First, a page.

Too long? Read my 100 word review at One Room with a View instead.
Wallace (Daniel Radcliffe) meets Chantry (Zoe Kazan) at a friend’s party and is instantly enthralled. They hit it off but there’s a problem; Chantry’s long-term boyfriend Ben (Rafe Spall). Cue an agonizing couple of months for Wallace, spending strictly platonic time with Chantry in the hope it’ll lead to more.
Despite its title this isn’t a film about ‘if’, it’s about ‘when’. Yet as this will-they-won’t-they tale progresses sometimes ploddingly to its inevitable conclusion, the long-awaited coupling of Wallace and Chantry doesn’t always seem a sure thing. A stand-out surprise occurs when skinny dipping and stargazing fail to lead to a predictable first kiss.
Partly thanks to the smidgen of suspense the film is an enjoyable ride, transcending the storytelling prowess of many rom-coms by providing its protagonists with convincing back stories, though disappointingly they’re sometimes delivered via a clunky narrative device.
While Wallace’s career stagnates as he coasts in a tedious office job after dropping out of med school, Chantry is remarkably sorted in her career at an animation studio, providing an antithesis to the post-college slump documented by HBO’s Girls. What If even features Adam Driver talking in full sentences as Wallace’s pal Allan, surely Driver’s most personality-filled character to date.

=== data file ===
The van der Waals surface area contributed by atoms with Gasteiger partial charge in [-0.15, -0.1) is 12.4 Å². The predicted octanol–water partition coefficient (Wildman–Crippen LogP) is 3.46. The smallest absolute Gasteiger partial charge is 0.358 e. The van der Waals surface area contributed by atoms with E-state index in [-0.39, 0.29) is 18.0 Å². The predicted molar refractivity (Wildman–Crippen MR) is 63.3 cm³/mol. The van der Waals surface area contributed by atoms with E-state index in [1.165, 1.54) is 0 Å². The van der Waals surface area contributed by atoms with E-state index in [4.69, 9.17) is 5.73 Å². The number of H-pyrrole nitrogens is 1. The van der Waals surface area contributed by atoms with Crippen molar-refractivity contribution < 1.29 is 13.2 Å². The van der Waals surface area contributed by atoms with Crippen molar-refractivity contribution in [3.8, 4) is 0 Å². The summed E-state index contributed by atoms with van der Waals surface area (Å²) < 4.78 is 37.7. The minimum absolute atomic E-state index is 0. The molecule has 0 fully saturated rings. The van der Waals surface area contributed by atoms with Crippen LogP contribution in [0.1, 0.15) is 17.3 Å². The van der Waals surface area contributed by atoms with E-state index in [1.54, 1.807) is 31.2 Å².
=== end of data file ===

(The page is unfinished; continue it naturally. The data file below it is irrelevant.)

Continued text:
Although the spotlight’s on Radcliffe in one of his first high profile non-fantasy roles What If’s international cast excel almost all round. Kazan’s Chantry will draw some sympathy but she’s dreamy and a little insubstantial, not to mention infuriating in the manner of (500) Days of Summer’s eponymous heroine (played by queen of whimsy Zooey Deschanel). As Chantry’s bland boyfriend Rafe Spall manages a decent Canadian accent though he’s most memorable for his involvement in most of the film’s out of place moments of slapstick comedy.
Brit TV veteran Jemima Rooper is perfectly understated in a cameo as Wallace’s sister. She gets to perform alongside Radcliffe in the film’s funniest scene, which involves a sandwich, rapid talking and the Heimlich manoeuvre.
The script ranges from average to sharp and witty, with an early rendezvous between Wallace and Chantry at a cinema working in a lovely tribute to cult favourite The Princess Bride.
Charming animation sporadically invades the frame and is given free reign for the closing credits, but What If’s insistent repetition and circularity contributes to the number of clichés it cannot resist including.
Though flawed, this is a frank but fun story of frustrated attraction, denial and emotional adultery boosted by a bold and nuanced leading performance from Radcliffe.